Who to trust? Tackling Employee Fraud
Chapter 1: Introduction
With globalization and the increasing use of technology, the problem of fraud and its great complexity has become an enormous concern for the businesses. The businesses not only attack by unknown distance fraudsters but it suffers from insider fraudsters too. This study will outline the internal employee fraud, its measurements and controls within the businesses. The fraudsters, that they can be operators, managers, directors or even owners of the businesses. Insiders’ fraud became mutual and businesses are alarmed identifying methods to reduce the workplace fraud. Even though fraud cannot be eliminated completely as because of its nature, Brooks, Button and Frimpong (2009) stated that understanding lack of awareness of deception tactics, techniques and calculating fraud will help decrease its amount. There are some approaches to prevent fraud activities to decrease its influences, detect fraud risks and cope with them. However, are these approaches enough to stop fraudulent activities within the businesses?
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This research will examine broad range of secondary data that sources retrieved from both government and private sector organisations, financial and anti-fraud organisation’s publications with the purpose of measure the existing condition of tackling with the workplace fraud, trends and, it will search for possible developments that might result in a decrease amount of dishonest activities and loss to build an better confidence and trust within the organizations.
Stoy Hayward (2008) underlined that the main risk to organizations was not from outside fraudsters, but from employees and managers, calculated for 46% of deception cases and loss of companies £541 million. This formed %77 of the total of fraud (Hayward, 2008 cited by Smith, 2011).
CIFAS study claimed that employee fraud has been even more increasing concern lately. In 2015, members of CIFAS recorded and identified more workplace fraud cases than ever before. More than 320,000 instances were identified and the figure increased more by 16% than the figures for 2014. (CIFAS, 2016) In this perspective, regardless sizes of companies, there is a need to understand workplace fraud and raise a question why and how it occurs who more likely to commit this crime and finally what can be done to reduce the amount of workplace fraud cases. Workplace fraud is equally problematic and expensive to reveal, even once it is realised. For that reason, organisations must to stop fraud activities at the first place before its occurrence. However the question is how to do this? Better understanding of workplace fraud and employees might help to reduce these high level of workplace fraudulent activities.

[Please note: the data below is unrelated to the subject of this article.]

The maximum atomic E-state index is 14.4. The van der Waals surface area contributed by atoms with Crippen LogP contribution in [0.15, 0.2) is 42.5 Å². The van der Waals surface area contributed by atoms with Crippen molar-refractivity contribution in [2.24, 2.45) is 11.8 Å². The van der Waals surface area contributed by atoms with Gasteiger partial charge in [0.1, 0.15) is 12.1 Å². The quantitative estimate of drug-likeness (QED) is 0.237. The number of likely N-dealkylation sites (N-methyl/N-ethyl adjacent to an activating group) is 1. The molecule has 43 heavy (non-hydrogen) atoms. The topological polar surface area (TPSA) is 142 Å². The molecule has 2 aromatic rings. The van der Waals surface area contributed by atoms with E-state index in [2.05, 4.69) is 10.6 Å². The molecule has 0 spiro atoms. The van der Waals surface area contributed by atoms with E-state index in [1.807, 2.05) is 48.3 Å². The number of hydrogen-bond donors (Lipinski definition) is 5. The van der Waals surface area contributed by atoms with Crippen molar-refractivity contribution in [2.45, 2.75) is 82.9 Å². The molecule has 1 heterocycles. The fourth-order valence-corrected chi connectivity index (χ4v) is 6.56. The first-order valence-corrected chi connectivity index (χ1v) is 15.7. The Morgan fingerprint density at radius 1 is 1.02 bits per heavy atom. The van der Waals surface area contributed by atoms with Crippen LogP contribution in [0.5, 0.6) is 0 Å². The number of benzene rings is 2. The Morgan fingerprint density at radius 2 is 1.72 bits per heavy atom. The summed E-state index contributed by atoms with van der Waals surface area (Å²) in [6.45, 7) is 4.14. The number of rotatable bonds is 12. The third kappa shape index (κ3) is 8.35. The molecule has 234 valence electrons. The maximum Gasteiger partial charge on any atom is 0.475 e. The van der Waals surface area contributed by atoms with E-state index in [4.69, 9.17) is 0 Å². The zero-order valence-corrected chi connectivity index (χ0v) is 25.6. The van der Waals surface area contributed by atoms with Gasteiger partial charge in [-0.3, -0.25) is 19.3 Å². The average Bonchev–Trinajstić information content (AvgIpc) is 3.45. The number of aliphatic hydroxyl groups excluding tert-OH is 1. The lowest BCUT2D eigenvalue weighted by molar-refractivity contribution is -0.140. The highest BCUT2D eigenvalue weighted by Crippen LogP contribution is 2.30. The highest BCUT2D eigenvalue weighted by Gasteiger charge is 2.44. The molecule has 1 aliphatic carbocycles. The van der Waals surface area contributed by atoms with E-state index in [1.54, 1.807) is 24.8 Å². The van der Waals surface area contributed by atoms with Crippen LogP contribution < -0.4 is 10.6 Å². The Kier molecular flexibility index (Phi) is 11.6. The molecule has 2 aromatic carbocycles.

- Research objectives (3 or 4)
The broad aims of this research are to enhance the understanding, assessing the nature of workplace fraud and organisational measures to address the problem. It will be addressed with reference to three specific objectives.
- To explore the nature of insider fraud in the workplace (Chapter 3 title)
First objective seeks to establish the nature and scale of insider fraud, its definition, and identifying types of workplace fraud and understanding perpetrators’ mind and behaviours, examining what is already known.
- To assess how effectively organisations are addressing the problem (Chapter 4 title)
Second objective is to assess how effectively organisations are addressing the problem. It will also look into types of measurement and their strengths and weakness addressed with reference to the literature in order to examine what improvements could be implemented.